Bayer Pesticide Under Fire for Bee Colony Epidemic
Two surveys conducted in the United Kingdom and France indicate that a class of pesticides created by Bayer CropScience could be the cause of the dwindling honey bee population seen over the past several years by commercial beekeepers.
The class of pesticides, neonicotinoids, has been in use since the 1990s according to David Fischer, Director of Environmental Toxicology and Risk Assessment for Bayer CropScience. He says that Colony Collapse Disorder, or CCD, has been a documented phenomenon since the 1800s.
"There are a lot of statements saying that these class of chemicals has been implicated in colony collapse disorder or in the decline of pollinator health," Fischer said. "That's not really true."
The disorder occurs when there is a queen bee in the hive, but few to no adult bees present. Additionally, there are no dead bees in the hive, but there are immature bees.
Fisher says that CCD is responsible for a small minority of all the honey bee losses in the United States.
"Most of the colonies that are lost by commercial bee keepers are lost for other reasons," Fischer said.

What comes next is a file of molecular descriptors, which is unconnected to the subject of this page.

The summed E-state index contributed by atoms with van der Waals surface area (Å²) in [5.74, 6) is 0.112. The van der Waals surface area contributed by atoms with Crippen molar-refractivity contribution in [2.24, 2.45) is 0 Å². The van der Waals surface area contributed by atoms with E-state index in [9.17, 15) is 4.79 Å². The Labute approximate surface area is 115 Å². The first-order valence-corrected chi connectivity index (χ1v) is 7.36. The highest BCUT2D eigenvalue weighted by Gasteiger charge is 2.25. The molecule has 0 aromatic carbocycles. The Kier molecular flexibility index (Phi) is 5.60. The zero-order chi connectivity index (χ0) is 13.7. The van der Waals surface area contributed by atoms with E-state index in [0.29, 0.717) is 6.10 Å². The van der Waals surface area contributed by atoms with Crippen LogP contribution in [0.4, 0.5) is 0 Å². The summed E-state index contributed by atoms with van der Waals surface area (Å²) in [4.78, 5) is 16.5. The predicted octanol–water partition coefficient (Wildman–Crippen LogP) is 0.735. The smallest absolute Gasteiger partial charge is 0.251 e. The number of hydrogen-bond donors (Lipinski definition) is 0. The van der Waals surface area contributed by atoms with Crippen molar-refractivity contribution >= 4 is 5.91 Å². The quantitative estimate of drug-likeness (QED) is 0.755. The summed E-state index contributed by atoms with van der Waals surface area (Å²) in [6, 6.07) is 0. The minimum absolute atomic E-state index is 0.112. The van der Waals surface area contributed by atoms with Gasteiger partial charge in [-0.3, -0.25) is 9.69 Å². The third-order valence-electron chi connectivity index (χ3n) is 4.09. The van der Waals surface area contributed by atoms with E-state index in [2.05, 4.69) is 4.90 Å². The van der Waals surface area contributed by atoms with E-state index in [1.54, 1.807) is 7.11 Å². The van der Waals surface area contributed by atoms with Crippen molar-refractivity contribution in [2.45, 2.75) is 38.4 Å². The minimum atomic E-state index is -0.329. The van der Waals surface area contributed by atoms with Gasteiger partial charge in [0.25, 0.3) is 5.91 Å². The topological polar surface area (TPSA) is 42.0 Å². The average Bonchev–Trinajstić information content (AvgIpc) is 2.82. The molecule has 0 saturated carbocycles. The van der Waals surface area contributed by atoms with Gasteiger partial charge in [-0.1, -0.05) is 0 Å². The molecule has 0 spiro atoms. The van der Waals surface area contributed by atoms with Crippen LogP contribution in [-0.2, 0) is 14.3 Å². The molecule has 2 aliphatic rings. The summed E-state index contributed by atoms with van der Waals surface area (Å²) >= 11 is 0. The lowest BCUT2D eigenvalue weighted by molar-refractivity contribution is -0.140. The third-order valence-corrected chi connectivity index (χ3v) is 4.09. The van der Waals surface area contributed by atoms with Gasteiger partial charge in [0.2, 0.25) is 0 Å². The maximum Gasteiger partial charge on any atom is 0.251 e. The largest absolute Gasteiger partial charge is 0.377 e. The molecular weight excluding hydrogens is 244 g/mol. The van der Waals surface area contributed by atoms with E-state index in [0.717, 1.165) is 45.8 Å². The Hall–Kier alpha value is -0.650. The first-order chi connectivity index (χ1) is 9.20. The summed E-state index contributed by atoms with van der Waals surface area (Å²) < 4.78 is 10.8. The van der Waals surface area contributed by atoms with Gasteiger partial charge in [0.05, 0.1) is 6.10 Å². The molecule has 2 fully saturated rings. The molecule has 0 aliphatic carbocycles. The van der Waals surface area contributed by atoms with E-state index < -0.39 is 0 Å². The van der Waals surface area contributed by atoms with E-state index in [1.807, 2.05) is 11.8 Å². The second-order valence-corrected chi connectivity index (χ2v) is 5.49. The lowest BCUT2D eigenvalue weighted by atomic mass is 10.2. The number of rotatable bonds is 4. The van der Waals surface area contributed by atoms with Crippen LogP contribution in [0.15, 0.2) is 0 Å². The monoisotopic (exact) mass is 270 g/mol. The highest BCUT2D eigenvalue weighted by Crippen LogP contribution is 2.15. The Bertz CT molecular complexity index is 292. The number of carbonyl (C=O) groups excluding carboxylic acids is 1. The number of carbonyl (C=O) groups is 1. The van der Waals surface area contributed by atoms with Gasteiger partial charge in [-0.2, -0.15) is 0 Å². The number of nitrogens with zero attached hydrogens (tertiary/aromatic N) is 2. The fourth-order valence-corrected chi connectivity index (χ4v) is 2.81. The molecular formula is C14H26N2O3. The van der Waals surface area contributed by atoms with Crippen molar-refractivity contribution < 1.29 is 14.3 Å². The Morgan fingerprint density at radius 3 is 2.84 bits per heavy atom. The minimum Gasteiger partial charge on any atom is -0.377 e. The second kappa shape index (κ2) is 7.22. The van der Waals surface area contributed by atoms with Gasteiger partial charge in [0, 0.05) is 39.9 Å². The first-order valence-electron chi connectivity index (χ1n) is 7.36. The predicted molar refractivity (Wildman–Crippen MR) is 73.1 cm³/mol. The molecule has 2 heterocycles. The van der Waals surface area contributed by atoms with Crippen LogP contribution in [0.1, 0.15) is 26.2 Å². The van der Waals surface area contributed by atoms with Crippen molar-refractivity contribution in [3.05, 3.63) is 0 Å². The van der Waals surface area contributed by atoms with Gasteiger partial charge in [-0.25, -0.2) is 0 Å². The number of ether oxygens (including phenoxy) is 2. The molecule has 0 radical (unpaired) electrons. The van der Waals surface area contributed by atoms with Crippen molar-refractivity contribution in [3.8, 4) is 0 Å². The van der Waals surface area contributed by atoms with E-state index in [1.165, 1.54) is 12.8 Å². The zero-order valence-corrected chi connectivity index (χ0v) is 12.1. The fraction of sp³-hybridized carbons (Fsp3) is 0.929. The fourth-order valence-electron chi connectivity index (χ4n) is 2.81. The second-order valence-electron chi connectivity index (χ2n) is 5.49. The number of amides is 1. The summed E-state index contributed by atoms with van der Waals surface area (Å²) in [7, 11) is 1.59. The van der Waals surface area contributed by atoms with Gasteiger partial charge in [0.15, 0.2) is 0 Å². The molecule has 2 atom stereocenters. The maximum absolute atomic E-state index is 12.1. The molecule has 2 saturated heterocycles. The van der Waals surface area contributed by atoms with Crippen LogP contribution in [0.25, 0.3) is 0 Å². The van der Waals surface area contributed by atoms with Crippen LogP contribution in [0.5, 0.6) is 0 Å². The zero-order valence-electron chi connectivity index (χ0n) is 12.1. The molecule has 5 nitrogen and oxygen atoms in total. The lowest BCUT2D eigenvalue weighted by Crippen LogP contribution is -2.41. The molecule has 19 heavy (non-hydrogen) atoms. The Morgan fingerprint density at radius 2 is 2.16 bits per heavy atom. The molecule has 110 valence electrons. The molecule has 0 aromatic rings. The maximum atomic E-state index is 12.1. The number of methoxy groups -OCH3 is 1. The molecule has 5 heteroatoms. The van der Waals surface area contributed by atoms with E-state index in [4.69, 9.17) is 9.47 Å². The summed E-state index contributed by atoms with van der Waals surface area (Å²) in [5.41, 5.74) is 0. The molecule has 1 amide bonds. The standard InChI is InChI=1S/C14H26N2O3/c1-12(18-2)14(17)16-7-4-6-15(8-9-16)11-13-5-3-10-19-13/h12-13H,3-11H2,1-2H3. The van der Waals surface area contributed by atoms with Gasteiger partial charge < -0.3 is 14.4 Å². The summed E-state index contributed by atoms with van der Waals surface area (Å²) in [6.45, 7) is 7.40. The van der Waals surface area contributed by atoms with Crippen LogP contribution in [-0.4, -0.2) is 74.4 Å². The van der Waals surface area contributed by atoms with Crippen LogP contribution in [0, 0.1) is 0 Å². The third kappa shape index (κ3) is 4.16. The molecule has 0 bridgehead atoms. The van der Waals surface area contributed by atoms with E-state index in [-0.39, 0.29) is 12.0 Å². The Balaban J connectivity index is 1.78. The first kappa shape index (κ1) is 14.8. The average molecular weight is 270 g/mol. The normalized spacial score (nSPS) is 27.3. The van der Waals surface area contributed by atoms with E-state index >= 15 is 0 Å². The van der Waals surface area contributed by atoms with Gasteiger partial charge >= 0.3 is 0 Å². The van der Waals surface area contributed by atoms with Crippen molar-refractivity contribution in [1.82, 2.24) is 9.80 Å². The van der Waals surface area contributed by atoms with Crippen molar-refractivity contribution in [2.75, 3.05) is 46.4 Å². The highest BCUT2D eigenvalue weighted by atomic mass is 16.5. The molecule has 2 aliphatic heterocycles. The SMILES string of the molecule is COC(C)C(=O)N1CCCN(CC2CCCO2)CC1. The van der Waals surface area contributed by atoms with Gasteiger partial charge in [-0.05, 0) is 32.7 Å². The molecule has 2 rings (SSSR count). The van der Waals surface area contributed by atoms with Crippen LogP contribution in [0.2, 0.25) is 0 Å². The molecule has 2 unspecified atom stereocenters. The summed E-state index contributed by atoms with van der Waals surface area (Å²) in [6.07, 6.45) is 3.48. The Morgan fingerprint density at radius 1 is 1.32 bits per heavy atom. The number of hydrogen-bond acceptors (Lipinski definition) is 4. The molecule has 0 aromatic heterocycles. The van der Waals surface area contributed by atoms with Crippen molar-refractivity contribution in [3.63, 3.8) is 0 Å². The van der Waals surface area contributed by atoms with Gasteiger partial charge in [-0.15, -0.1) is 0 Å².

According to Fischer, factors like pathogens and parasites are more likely to disturb bee colony health. He said that the pesticides can make their way into the flowering plants on which the bees forage, but that it's not enough to risk colony health. Fischer says that the findings are questionable because the dosage of the pesticide was far more than what bees would actually encounter.
"With our neonicotinoids we're very confident that the trace levels that occur in flowering plants are not high enough to be harming bees," Fischer said.
The study conducted in Great Britain was published in the journal Science and indicated that bees exposed to the imidacloprid were 8-12% smaller than bees not exposed to the pesticide and produced 85% fewer queen bees.